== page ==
In this blog, Brian Cleary looks at the comments of British Chancellor Philip Hammond regarding the Brexit Transition Period.
Philip Hammond’s comments this morning on the BBC Radio 4 Today programme did not completely take me by surprise. The British Chancellor has long been a proponent of a cautious and soft Brexit. He has advocated for a sensitive approach as opposed to those in the cabinet who have sought to cut ties completely on March 30th 2019.
Nevertheless, will his quest for a transition period no longer than three years really come to pass? The British cabinet is, in my opinion, in disarray. Never, in our lifetimes, has there been such a variety of opinions; more often than not at odds with stated government policy. This tendency to speak ones mind has cause to be known as ‘freelancing’. Every day brings another example of ‘freelancing’ in action. It is happening for one reason only: lack of authority. The Premiership of Theresa May is running on borrowed time. Her authority is significantly impaired and it is, again in my opinion, only a matter of time before her time in Downing Street comes to an end.
So, where does this leave companies who have faced 14 months of uncertainty since the referendum result? Any company based in or trading with the UK will have cause to be unsettled by the charade that has played out in the last 14 months. However, it is the life science sector that, I believe, has most cause for concern. The industry that develops and delivers life saving and life changing treatments has had to deal with considerable uncertainty regarding their ability to recruit and retain staff, regulatory issues regarding marketing authorisations and the positioning’ of EU QPPV’S/ EU Authorised Representatives. The turmoil that has been visited upon them will, regardless of outcome, set the industry back in many ways. Resources and leadership that could have been directed to drive innovation and deliver benefits to patients have been seconded to deal with an issue that grew out of the need for the Conservative Party to quell an appetite from many within its own ranks to move to UKIP.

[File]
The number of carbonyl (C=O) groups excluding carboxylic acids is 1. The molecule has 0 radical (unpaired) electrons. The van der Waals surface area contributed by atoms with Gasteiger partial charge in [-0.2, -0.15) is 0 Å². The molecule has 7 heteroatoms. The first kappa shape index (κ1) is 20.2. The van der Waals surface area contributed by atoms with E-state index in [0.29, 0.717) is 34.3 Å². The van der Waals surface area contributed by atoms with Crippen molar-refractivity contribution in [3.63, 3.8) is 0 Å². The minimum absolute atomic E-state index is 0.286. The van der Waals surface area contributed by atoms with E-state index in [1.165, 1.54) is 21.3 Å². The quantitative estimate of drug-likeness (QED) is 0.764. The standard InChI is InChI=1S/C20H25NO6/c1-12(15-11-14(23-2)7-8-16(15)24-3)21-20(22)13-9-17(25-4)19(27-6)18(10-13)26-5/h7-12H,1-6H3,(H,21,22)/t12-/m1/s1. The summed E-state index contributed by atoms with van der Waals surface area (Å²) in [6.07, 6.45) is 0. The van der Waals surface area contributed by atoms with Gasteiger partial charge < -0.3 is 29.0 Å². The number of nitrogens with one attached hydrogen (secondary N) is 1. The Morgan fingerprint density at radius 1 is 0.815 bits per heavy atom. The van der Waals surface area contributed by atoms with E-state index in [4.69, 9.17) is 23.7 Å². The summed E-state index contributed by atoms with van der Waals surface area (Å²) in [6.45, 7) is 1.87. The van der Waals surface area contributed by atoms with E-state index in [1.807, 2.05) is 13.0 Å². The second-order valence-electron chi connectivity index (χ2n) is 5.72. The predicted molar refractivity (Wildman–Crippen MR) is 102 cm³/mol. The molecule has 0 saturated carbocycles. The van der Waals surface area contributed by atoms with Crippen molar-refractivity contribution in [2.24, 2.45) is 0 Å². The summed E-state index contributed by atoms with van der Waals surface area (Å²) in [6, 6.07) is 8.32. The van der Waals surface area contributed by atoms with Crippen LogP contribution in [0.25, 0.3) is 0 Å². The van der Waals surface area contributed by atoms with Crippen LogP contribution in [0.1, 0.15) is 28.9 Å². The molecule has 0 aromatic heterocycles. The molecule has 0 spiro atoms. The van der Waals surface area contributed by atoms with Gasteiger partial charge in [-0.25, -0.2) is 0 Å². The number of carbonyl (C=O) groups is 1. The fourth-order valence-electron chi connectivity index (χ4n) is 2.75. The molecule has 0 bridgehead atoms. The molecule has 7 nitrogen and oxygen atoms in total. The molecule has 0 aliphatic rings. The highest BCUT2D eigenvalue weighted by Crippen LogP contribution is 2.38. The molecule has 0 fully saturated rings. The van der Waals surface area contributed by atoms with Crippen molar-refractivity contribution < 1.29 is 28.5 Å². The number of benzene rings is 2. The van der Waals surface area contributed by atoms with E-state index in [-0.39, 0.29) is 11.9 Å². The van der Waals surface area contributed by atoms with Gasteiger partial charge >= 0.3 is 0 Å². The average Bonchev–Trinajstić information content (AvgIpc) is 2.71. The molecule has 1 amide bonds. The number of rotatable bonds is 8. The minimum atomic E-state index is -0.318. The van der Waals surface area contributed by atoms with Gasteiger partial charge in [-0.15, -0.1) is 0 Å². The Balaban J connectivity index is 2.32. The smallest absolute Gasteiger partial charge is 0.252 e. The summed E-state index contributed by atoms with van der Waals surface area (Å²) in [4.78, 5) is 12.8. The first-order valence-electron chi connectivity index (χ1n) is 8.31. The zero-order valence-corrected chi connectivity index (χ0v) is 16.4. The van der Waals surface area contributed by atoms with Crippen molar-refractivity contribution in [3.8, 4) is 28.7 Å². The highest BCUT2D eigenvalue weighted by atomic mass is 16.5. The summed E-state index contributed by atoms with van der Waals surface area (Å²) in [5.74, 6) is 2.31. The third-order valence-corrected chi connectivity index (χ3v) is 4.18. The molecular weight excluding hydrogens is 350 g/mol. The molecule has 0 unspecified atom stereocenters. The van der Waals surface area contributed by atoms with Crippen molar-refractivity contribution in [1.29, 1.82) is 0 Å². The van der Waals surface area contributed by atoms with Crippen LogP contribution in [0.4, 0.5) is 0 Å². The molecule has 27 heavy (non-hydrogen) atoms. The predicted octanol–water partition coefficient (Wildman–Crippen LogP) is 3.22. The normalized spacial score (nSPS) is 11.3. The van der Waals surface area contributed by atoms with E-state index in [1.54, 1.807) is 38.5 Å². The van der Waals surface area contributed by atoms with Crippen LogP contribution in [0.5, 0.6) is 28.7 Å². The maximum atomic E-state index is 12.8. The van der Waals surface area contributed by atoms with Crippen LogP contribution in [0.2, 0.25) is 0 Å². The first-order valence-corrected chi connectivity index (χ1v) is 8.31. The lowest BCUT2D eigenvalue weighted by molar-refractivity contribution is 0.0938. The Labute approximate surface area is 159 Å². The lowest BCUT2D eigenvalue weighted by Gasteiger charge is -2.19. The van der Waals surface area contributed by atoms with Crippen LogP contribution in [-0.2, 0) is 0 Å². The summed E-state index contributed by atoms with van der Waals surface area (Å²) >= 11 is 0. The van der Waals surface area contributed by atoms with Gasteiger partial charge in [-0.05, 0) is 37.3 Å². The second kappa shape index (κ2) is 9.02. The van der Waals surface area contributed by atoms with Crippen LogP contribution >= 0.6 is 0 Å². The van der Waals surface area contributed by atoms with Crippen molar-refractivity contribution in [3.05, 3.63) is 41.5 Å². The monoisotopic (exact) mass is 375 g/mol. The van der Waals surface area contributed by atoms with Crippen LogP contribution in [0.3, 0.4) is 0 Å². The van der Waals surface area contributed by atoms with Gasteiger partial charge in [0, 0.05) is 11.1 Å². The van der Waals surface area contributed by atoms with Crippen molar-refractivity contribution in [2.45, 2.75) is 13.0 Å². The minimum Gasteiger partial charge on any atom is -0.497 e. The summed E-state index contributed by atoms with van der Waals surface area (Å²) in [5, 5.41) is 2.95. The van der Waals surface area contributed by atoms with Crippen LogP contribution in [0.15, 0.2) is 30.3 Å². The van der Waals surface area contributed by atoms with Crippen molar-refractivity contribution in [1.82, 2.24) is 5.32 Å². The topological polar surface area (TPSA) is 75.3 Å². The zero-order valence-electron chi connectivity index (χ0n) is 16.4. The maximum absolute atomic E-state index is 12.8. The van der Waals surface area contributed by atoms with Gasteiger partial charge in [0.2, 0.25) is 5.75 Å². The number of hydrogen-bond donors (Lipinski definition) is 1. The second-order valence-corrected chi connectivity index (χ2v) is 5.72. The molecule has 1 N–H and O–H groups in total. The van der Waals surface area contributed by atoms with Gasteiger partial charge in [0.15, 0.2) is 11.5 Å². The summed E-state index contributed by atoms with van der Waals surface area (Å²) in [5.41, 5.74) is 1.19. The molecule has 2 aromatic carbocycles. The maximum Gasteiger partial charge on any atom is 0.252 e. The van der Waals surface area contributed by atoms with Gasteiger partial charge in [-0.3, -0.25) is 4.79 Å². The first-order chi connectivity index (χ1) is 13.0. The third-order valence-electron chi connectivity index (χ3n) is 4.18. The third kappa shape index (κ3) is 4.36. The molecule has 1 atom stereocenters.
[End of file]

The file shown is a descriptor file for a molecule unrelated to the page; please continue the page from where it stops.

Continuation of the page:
Will the softer tone placate the sector? I think not. Rather, it will engender a feeling that the British government really does not know what it is doing and it will, I believe, encourage more companies to seek certainty. This will result in further companies departing from the UK for more stable locations where they will be able to function without the nuisance of having to consider the incessant vagaries of a ruling political party that is at war with itself.
Anecdotal evidence would suggest that more companies are transitioning mission critical functions out of the UK. I speak to companies on a daily/almost daily basis that have made or are making plans to relocate to Ireland, Belgium, Netherlands or elsewhere in the EU. They tell me, time and again, that they can not work in an environment where there is such uncertainty. That, in any industry, is extremely understandable.
What now for life science companies still considering their options? In our inaugural Brexit survey in Feb-April 2017 twenty-seven per cent of companies said that they had no Brexit strategy in place. If that survey were to be taken again today, I believe that the figure would be considerably smaller. Most companies seeking consistency, reliability and peace of mind are still looking to take the mission critical elements of there businesses out of the UK . They have a responsibility to shareholders to do it and an obligation to the end users of their products to ensure consistency of supply and availability.
Finally, will there really be a transitional period? That is not for Britain’s ruling political party to dictate. The true balance of powers rests with Monsieur Barnier and his colleagues. It is for him to grant this to the opposing negotiating party.